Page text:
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Two other projects involve restoration. You will have the option of restoring an ancient Inca “Highway” that still serves the region. Or you may choose to participate in the construction of a sarcophagus. This project should be of particular interest to VolunTourists.

The South American Explorers club has commissioned Los Tambos Chachapoyanos (LTC) to do an in-depth academic study to recreate the sarcophagus (that appear as Easter Island statues 3 meters high, and on cliff ledges higher than almost any modern high rise building). The LTC team is the only group expert in the type of construction techniques of this ancient culture that built the largest building structure in the Americas.

"Under the tutelage of Araceli, our archaeologist, and the Levanto team that has done the only major restorations in our zone, you will join villagers in the construction and spend a portion of your time studying these original archaeological sites," adds Charles. "The research is extremely interesting and cutting edge and you will be exposed to things about which even archaeologists have a limited knowledge."

And then, of course, there are the tremendous tourism offerings of the region.

Located beside the equator and between 8,000' to 10,000' elevation, this zone has daily temperatures ranging from 65F to 80F - - every day of the year - - and is the more tropical half of Peru. The ruins and trees in the clouds of this "eyebrow of the Amazon" are covered with orchids and bromeliads. It includes a diverse mix of plants & animals, more ruins, and features the cultures of the nearby coast that were the highest level of civilization ever achieved in the Americas (like Egypt).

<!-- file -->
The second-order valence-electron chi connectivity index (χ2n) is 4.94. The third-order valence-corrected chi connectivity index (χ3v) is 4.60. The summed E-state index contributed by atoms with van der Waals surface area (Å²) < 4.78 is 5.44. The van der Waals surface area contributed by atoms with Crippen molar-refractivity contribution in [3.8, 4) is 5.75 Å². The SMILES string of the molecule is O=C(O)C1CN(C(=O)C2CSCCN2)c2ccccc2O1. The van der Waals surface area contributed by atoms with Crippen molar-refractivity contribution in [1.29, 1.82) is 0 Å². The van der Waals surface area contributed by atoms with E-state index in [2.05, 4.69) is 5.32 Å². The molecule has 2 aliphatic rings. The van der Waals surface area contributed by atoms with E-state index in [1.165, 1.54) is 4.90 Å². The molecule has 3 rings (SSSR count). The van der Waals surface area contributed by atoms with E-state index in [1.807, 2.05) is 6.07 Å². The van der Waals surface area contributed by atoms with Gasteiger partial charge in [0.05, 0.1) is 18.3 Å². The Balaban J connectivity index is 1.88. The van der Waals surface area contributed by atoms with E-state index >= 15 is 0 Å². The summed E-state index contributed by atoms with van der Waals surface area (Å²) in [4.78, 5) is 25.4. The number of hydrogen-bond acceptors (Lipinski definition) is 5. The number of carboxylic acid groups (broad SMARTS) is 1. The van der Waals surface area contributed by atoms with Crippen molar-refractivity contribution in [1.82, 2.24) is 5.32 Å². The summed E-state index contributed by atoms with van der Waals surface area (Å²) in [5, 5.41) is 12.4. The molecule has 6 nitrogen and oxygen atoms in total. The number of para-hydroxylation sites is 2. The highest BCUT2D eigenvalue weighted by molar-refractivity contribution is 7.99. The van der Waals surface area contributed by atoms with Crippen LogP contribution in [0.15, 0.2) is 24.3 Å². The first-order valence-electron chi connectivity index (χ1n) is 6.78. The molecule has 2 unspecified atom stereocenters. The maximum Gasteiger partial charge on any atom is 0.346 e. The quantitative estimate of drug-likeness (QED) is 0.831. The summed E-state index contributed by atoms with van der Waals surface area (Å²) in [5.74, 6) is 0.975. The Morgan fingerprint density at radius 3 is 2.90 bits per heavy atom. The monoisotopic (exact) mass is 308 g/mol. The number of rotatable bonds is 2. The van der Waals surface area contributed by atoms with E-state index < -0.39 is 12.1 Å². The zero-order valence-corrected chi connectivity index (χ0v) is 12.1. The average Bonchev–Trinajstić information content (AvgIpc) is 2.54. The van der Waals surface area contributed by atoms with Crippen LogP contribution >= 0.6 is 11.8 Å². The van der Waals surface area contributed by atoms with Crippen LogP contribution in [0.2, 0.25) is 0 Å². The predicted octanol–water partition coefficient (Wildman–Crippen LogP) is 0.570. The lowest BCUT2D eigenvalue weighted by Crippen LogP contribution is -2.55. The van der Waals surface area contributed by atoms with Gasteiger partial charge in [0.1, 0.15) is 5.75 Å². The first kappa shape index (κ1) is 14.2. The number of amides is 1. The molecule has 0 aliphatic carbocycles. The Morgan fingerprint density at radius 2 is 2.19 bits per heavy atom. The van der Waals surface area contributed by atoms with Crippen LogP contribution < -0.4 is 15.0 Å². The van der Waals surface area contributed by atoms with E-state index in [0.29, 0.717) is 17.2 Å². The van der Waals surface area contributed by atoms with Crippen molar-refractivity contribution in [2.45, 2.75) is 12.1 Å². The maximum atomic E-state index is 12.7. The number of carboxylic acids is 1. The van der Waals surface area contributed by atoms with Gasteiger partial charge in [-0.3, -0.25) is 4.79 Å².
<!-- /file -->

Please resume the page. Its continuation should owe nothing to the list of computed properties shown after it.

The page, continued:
The region’s large ancient cities, pyramids and intricate irrigation systems existed near here. The Incas “borrowed” their engineers and artisans and techniques to make the Inca Empire spectacular. The Inca Empire appeared almost 500 years after perhaps the Andes most auspicious empire of the Wari. This “Golden City Building Empire” from Bolivia conquered the Andes until the tall fair skin Chachapoyans, with their stone walled mountain top citadels that still cover this zone, stopped them.

The Dept. of Amazonas is the size of West Virginia and was inaccessible until the mid 20th century (except for over a month's walk via Inca trails). This Department is the “Birthplace of the Amazon” and is where the forest leaves the Andes. An amazing aspect is the world's most extreme geographical conditions are located here close together: the world's driest desert (with 260 pyramids), world’s 2nd highest mountains (after the Himalayas), and the world's greatest rainforest. Even within the zone EVERYTHING changes only a couple miles apart with elevation and orientation - thus creating thousands of mini-ecological zones with plants, animals and humans adapted to each level.

If unique is what you are seeking for your VolunTourism clients, then Los Tambos Chachapoyanos may be one of the rarest finds in the business!

To learn more, please visit www.kuelap.org